- The Washington Times - Tuesday, October 13, 2015

Sen. John McCain (R-Ariz.) blasted the Obama administration Tuesday for its weak response to Russian aggression in Syria, saying the White House is “floundering.”

Russia’s military intervention in Syria on behalf of President Bashar al-Assad is the latest disastrous turn in the Middle East under the Obama administration — and another humiliating setback for the United States. But as in past crises, the White House is once again floundering,” Mr. McCain, who chairs the Senate Armed Services Committee, wrote in an op-ed for CNN.

He argued that Russian President Vladimir Putin had defied the U.S. in every step of his military campaign in Syria, forcing President Obama to acquiesce to his first formal meeting with Mr. Putin in two years. 

He added the Mr. Putin “must be stopped” and said the ongoing conflict in Syria represents an “opportunity” to push back against a defiant Russia

“We cannot shy away from confronting Russia in Syria, as Putin expects the administration will do. His intervention has raised the costs and risks of greater U.S. involvement in Syria, but it has not negated the steps we need to take. Indeed, it has made them more imperative,” Mr. McCain wrote.

He called on the U.S. to directly confront Syrian President Bashar al-Assad’s military, suggesting the U.S. military should “destroy his air force’s ability to operate” if the regime uses barrel bombs against its own citizens. 

“We must back up our policy in ways that check Putin’s ambitions and shape his behavior. If Russia attacks our opposition partners, we must impose greater costs on Russia’s interests — for example, by striking significant Syrian leadership or military targets,” he wrote.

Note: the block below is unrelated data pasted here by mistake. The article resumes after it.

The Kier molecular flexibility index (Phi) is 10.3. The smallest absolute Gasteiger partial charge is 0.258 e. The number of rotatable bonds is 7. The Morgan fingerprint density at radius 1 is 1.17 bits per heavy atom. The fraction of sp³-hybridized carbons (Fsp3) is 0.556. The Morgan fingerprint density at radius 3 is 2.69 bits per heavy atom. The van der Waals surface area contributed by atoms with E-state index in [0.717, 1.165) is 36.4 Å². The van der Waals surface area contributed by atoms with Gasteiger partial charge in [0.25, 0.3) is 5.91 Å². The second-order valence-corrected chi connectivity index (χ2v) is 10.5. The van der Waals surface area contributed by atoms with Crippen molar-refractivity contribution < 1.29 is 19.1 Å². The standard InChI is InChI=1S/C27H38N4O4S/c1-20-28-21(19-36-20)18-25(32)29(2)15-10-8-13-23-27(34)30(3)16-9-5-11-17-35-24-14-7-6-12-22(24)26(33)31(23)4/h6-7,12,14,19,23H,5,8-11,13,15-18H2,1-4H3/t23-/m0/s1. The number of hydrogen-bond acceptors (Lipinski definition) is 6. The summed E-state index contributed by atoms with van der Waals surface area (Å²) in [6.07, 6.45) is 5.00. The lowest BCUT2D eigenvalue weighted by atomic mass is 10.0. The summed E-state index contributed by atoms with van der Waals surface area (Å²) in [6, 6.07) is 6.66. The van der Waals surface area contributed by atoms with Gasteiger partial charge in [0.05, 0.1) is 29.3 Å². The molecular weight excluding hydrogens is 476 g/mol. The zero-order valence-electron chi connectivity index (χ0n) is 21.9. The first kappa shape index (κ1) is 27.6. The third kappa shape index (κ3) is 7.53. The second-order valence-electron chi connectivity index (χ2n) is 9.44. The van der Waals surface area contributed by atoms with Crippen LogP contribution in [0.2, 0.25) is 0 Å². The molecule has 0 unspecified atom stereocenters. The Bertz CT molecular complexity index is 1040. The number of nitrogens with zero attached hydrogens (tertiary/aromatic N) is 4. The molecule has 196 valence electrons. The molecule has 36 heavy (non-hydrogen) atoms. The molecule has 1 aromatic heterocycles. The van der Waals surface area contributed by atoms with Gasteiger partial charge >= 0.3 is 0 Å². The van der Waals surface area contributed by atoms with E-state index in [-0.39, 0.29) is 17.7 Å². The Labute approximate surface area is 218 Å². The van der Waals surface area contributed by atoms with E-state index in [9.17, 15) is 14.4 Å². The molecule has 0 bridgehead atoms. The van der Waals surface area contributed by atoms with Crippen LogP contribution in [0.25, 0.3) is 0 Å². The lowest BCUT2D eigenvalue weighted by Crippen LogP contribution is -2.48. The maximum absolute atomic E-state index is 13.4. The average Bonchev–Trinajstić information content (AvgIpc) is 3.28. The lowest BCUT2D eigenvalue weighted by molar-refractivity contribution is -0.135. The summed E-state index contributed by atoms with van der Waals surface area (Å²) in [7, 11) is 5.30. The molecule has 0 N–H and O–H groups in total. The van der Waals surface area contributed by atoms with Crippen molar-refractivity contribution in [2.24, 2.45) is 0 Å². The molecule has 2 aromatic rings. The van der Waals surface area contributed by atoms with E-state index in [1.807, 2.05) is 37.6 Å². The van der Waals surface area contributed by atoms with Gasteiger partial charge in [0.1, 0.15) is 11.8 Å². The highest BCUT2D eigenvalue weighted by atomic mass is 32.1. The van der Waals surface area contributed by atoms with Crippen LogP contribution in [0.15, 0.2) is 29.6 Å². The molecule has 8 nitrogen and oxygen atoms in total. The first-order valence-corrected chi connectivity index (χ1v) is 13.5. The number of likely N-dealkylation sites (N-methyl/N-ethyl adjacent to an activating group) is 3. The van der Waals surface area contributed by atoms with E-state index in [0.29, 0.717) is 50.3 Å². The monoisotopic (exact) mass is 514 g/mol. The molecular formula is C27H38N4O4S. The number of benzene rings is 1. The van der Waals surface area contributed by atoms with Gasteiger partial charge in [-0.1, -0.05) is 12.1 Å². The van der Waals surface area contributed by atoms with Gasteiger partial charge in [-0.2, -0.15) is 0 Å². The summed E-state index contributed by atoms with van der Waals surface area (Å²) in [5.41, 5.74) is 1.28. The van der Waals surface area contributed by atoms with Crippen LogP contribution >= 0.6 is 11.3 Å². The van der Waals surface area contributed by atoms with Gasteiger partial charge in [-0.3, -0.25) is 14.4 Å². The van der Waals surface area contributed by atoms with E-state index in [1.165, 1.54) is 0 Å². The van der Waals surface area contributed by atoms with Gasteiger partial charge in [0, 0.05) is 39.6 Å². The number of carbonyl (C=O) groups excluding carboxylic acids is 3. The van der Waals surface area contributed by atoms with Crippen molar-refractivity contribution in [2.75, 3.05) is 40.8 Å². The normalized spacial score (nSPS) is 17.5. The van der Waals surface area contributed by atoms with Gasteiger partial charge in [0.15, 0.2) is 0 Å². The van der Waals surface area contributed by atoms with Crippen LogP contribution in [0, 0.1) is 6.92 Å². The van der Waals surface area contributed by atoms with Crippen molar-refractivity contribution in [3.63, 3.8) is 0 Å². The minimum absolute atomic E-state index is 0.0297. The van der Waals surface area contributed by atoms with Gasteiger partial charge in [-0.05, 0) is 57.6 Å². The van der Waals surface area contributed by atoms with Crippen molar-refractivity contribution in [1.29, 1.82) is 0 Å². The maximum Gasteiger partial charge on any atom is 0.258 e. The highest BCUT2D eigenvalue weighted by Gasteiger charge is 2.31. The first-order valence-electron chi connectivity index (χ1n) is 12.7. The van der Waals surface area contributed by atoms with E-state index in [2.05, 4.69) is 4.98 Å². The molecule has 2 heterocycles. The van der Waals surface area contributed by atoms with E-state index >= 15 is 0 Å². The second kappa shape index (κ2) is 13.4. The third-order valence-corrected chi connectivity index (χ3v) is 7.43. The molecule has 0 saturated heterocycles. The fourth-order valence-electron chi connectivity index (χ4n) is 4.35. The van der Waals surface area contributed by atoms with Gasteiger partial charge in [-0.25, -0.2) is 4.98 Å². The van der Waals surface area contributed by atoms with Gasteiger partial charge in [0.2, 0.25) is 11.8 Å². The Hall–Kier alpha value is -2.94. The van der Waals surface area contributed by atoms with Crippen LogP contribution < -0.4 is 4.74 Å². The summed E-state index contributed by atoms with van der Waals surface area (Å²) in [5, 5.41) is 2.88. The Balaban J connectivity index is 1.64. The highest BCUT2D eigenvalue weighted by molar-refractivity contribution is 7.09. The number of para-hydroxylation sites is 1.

Mr. McCain added that the U.S. must not confine its response to Russian aggression just to Syria, but instead should pressure the Kremlin in other areas as well. 

“We should provide defensive weapons and related assistance to Ukrainian forces so they can take a greater toll on Russian forces. To weaken Putin at home and abroad, we should make more information public about the corruption of the Russian leadership, including the president himself, and how Russia uses graft as a tool of state policy,” Mr. McCain said.

“And if Putin continues to strike Syrian civilians and our opposition partners, we should ramp up targeted sanctions on Russia. Low energy prices are battering Russia’s economy and currency. We should increase that pain.”

The Senate’s version of the annual defense bill, passed earlier this year, would allocate $300 million to the administration for Ukrainian security assistance, but half of the funding would be withheld until at least 20 percent of the money is spent on lethal aid.

The administration has so far held back from providing lethal aid to Ukrainian troops.

 


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